Challenges facing future pharmacists?

Discussion in 'Pre-Pharmacy' started by creestoL, Sep 9, 2006.

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  1. creestoL

    creestoL Junior Member 5+ Year Member

    Feb 23, 2006
    Hi all,

    I am applying to pharmacy school right now, and as a supplemental application question I am asked what challenges will pharmacists face in the future? and how would you over come it?

    I did some research online about this, and I was wondering if any of you could provide me with some insight to this. Thank you.
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  3. Aznfarmerboi

    Aznfarmerboi Senior Member 10+ Year Member

    May 18, 2005
    The big players are the threat of techonology, the threat of retail to the professions' image, the threat of PBMs, and recognition of the profession by the public and other health care providers.

    Minors include invasion of profession rights by the FDA on compounding, the government and patients. There is also that challenge to switch the profession from compounding to cognitive services.
  4. patmcd

    patmcd Senior Member 7+ Year Member

    Jan 24, 2006
    Southern US
    The short of it would be the changing of role of a pharmacist from dispensing drugs to counseling and drug management.
  5. gsinccom

    gsinccom 7+ Year Member

    Sep 19, 2005
    Wasatch Front
    does this mean the demise of being able to own your own pharmacy?
  6. patmcd

    patmcd Senior Member 7+ Year Member

    Jan 24, 2006
    Southern US
    It's getting harder with walgreens, riteaid, etc building so many stores. But there should be a place for them for a while. Statistics show that independent pharmacists are the most satisfied with their jobs.
  7. sdn1977

    sdn1977 Senior Member 10+ Year Member

    Jul 28, 2005
    Others have spoken about this a bit, but I think the challenges have less to do with our jobs (employment) & more to do with how we meet the needs of the public, the prescribers & the users of medication.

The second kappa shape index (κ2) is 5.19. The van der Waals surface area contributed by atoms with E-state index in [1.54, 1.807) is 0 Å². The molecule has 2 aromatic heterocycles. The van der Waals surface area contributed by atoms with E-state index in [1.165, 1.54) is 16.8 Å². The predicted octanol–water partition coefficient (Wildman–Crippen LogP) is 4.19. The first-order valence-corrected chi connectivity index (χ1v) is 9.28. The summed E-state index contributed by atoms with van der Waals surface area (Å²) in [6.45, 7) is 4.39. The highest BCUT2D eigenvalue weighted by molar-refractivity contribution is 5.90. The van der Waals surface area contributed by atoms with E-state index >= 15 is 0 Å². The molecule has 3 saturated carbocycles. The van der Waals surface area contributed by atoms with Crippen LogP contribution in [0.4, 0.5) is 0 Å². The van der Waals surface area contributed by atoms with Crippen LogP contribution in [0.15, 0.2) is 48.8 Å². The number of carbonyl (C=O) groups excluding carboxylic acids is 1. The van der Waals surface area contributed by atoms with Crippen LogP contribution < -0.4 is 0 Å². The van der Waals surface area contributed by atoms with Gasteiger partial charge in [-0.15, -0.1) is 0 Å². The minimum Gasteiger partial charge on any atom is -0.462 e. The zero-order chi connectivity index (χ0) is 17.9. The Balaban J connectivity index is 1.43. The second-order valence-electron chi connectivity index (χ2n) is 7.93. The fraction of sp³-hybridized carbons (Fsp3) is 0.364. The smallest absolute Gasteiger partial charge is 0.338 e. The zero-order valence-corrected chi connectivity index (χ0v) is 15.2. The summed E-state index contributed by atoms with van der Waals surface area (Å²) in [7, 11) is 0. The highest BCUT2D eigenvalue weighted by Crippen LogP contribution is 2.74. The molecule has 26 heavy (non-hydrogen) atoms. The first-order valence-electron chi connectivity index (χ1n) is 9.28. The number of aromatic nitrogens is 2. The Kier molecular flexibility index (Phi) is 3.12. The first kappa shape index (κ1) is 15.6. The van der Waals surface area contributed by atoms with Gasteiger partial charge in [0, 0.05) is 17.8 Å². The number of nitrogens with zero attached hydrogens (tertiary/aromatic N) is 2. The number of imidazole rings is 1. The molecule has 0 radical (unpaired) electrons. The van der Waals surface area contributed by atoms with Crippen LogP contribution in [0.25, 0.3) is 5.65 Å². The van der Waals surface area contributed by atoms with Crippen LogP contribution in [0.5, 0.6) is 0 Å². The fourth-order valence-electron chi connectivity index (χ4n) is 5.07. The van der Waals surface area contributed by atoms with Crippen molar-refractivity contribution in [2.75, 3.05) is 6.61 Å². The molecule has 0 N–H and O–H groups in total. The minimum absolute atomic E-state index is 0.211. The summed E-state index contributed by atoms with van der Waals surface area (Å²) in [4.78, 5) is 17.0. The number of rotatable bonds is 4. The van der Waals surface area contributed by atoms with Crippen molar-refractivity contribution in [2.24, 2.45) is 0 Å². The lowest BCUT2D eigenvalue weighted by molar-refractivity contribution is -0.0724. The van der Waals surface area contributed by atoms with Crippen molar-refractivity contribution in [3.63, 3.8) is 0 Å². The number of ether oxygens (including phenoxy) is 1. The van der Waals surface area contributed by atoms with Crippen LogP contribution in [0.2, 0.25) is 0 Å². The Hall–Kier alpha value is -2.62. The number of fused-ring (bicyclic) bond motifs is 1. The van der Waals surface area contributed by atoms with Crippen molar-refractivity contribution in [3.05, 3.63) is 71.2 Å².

We must make medication administration safer in hospitals...that can involve bar coding & computer verification prior to access by nursing. We must be adaptive to prescribers needs - we can't get stuck in long term contracts for drugs which may fall out of favor or usage. So...we much have a continuing dialog with what is being used CURRENTLY & adapt rapidly to the changes.

    We must involve patients in their care. Just providing them medication doesn't mean they'll take it the way it should be taken. We have a long way to go on this & I actually wrote an essay during my interview for pharmacy school on this very topic & it is still current today!

    There are so many aspects you could incorporate - choose what you feel is important & write it well.
  8. BME103

    BME103 Senior Member 10+ Year Member

    May 27, 2003
    We cannot stop technology. However, we shouldn't fear it but rather we should embrace it. It is good for the profession. But, this also mean as technology becomes more advance, we can no longer survive by just dispensing. We have to further expand our scope of practice. However, we cannot survive by providing free services. We need to be reimbursed for our services. We have to organize and become political. I think our ability to do that is one of the biggest challenges facing the profession. The apathy among pharmacists may very well be the greatest threat to the future of the profession.

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